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Spanish Vocabulary

Learn 10 Spanish words per day and know 2,500 words after one year!

Many words in Spanish and English are similar, but similar words can have very different meanings, so be careful.


Here are words 401 to 410 to know in Spanish:

tenía  he/she/it/you(formal) had; was having, were having; used to have

tenían  they/you all(formal) had; were having; used to have

será  he/she/it/you(formal) will be

serán  they/you all(formal) will be

Juan  John

Carlos  Charles

ello  neuter it [for abstract (not concrete) things]

ejemplo  example

habían  they/you all(formal) had [verbed, been verbing, etc.]

ley  f. law

Words pronunciation: 0:19 (19s)

From here on out, the word lists will feel a bit more random, appearing more or less in order of frequency. Although it is helpful, for example, to learn verb conjugation tables for each verb, most verb conjugations do not appear in the 2,500 most common Spanish words, which are the emphasis of this course. (There are, however, plenty of verb conjugation tables elsewhere, and even whole verb conjugation books.) Likewise, most vocabulary on any particular topic will also fall outside of these most common words. Here we will stick to the truly most common ones.

Juan and Carlos are among these most common words not just because they are popular names, but also because the King of Spain from 1975 to 2014 was Juan Carlos I, and so undoubtedly appeared often in the Spanish press.

'Ello' is 'it' when the it you are referring to is a previously mentioned situation or sentence. Individual words (nouns) in Spanish are almost always either masculine or feminine. However, groups of words, or entire situations, are considered to be of neuter gender: And that is why words like 'ello' exist. Y es por ello que existen palabras como 'ello'. ('And it is for that [reason] that there exist words like 'ello.')

'It,' for specific (concrete) things, however, is expressed as 'él' or 'ella' when 'it' is used as a subject (or, more commonly, not expressed directly at all), and as 'lo' or 'la' when 'it' is used as a direct object. English speakers often resist the idea of 'it' having gender, which can lead them to underuse these more common forms 'él' and 'ella,' 'lo' and 'la,' and overuse (use incorrectly) the neuter form.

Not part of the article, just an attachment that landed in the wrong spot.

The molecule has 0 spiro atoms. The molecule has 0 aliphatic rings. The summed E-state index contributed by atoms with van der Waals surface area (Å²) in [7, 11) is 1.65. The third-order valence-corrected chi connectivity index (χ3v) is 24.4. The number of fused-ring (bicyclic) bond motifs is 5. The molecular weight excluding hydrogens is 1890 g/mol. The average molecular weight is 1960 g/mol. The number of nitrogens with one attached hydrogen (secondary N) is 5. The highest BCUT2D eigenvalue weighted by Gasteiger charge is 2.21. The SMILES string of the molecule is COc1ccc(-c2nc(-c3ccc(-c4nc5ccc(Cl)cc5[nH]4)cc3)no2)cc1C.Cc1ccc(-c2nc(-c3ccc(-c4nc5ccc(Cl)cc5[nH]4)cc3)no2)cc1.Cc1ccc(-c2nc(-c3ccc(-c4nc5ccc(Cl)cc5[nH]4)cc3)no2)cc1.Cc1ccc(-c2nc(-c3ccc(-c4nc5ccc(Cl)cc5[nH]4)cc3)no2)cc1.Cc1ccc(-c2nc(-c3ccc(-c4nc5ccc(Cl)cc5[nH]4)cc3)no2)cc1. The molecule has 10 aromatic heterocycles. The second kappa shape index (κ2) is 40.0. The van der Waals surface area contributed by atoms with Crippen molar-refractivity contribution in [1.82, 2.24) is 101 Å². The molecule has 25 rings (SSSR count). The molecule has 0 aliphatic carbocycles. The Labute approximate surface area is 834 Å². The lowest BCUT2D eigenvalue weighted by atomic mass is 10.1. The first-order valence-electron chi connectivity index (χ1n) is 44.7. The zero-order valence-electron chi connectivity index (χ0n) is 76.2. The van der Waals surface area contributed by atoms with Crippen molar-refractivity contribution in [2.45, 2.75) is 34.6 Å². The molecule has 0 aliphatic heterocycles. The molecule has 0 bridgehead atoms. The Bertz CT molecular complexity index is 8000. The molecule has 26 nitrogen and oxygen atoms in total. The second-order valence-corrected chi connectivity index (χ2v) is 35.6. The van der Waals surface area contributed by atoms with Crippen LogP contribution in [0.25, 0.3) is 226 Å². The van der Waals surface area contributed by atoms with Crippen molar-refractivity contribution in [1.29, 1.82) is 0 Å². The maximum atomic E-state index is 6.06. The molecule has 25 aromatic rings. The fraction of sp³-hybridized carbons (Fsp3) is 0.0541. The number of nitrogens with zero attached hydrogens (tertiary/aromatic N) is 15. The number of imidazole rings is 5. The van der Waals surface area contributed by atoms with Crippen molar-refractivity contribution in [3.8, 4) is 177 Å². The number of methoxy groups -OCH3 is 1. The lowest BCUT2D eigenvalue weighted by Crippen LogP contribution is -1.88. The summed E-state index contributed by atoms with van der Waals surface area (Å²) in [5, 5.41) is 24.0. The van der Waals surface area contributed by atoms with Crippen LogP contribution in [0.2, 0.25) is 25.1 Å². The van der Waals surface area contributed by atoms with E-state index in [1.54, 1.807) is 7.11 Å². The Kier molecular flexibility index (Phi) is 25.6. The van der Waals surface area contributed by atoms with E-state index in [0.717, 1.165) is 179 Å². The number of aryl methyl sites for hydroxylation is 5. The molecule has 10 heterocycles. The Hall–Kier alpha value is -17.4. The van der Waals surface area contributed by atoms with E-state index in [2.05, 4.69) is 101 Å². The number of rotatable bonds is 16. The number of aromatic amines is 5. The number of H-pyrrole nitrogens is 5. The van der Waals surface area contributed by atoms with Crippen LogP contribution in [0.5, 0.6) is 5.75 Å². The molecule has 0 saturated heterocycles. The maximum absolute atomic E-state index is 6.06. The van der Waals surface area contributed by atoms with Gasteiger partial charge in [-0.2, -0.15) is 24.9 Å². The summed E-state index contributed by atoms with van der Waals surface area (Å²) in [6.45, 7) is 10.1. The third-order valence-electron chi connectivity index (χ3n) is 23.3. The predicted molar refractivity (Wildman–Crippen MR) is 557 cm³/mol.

'Habían' is sometimes used incorrectly, even by native speakers, to say 'there were.' This is incorrect!! Whether you want to say 'there was' one thing or 'there were' several things, in either case you should always use 'había': Había cincuenta estudiantes en el aula. There were fifty students in the classroom.

'Habían' is used only as the auxiliary (helping) verb 'had,' when 'they' or 'you all (formal)' 'had done' something, or 'had been doing' something.

cuando vivĂ­a en Tennessee ella tenía un perro y dos caballos  when she lived (used to live) in Tennessee, she had a dog and two horses

antes tenían problemas, pero ahora no  they used to have problems, but not anymore ('before they used to have [were having] problems, but now not')

la reunión será a las diez y media  the meeting will be at 10:30

en la boda, Miguel y Elena serán nuestros testigos  at the wedding, Miguel and Elena will be our witnesses

no he vuelto a pensar en ello en muchos años  I have not thought about it again for many years ('not I have returned to think about it in many years')

ella es buen ejemplo para los otros niños  she is a good example for the other children

ya habían decorado la casa para la fiesta  they had already decorated the house for the party

no puedo cambiar las leyes de la física  I cannot change the laws of physics

Examples pronunciation: 0:39 (39s)


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Created -- 2017-02-10
Revised -- 2018-12-12